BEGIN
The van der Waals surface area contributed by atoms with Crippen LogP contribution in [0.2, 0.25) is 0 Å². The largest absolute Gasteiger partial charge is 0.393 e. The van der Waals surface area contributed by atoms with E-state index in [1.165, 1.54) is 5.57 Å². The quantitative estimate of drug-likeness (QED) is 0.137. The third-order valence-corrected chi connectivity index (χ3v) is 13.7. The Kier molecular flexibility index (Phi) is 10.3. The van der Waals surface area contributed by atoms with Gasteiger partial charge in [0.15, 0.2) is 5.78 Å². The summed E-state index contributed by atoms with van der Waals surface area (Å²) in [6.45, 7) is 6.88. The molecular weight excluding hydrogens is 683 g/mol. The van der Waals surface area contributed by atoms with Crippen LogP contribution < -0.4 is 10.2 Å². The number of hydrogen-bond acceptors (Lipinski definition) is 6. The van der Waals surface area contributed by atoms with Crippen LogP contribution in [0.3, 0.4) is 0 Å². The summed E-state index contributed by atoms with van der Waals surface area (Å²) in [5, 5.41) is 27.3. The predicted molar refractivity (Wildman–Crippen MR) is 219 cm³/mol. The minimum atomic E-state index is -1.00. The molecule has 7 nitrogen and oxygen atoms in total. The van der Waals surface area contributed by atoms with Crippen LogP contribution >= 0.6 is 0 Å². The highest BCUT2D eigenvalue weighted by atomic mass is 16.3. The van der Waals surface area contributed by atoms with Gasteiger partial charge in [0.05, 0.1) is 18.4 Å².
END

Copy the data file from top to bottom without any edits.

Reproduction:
The van der Waals surface area contributed by atoms with Crippen LogP contribution in [0.2, 0.25) is 0 Å². The largest absolute Gasteiger partial charge is 0.393 e. The van der Waals surface area contributed by atoms with E-state index in [1.165, 1.54) is 5.57 Å². The quantitative estimate of drug-likeness (QED) is 0.137. The third-order valence-corrected chi connectivity index (χ3v) is 13.7. The Kier molecular flexibility index (Phi) is 10.3. The van der Waals surface area contributed by atoms with Gasteiger partial charge in [0.15, 0.2) is 5.78 Å². The summed E-state index contributed by atoms with van der Waals surface area (Å²) in [6.45, 7) is 6.88. The molecular weight excluding hydrogens is 683 g/mol. The van der Waals surface area contributed by atoms with Crippen LogP contribution < -0.4 is 10.2 Å². The number of hydrogen-bond acceptors (Lipinski definition) is 6. The van der Waals surface area contributed by atoms with Crippen LogP contribution in [0.3, 0.4) is 0 Å². The summed E-state index contributed by atoms with van der Waals surface area (Å²) in [5, 5.41) is 27.3. The predicted molar refractivity (Wildman–Crippen MR) is 219 cm³/mol. The minimum atomic E-state index is -1.00. The molecule has 7 nitrogen and oxygen atoms in total. The van der Waals surface area contributed by atoms with Crippen LogP contribution >= 0.6 is 0 Å². The highest BCUT2D eigenvalue weighted by atomic mass is 16.3. The van der Waals surface area contributed by atoms with Gasteiger partial charge in [0.05, 0.1) is 18.4 Å².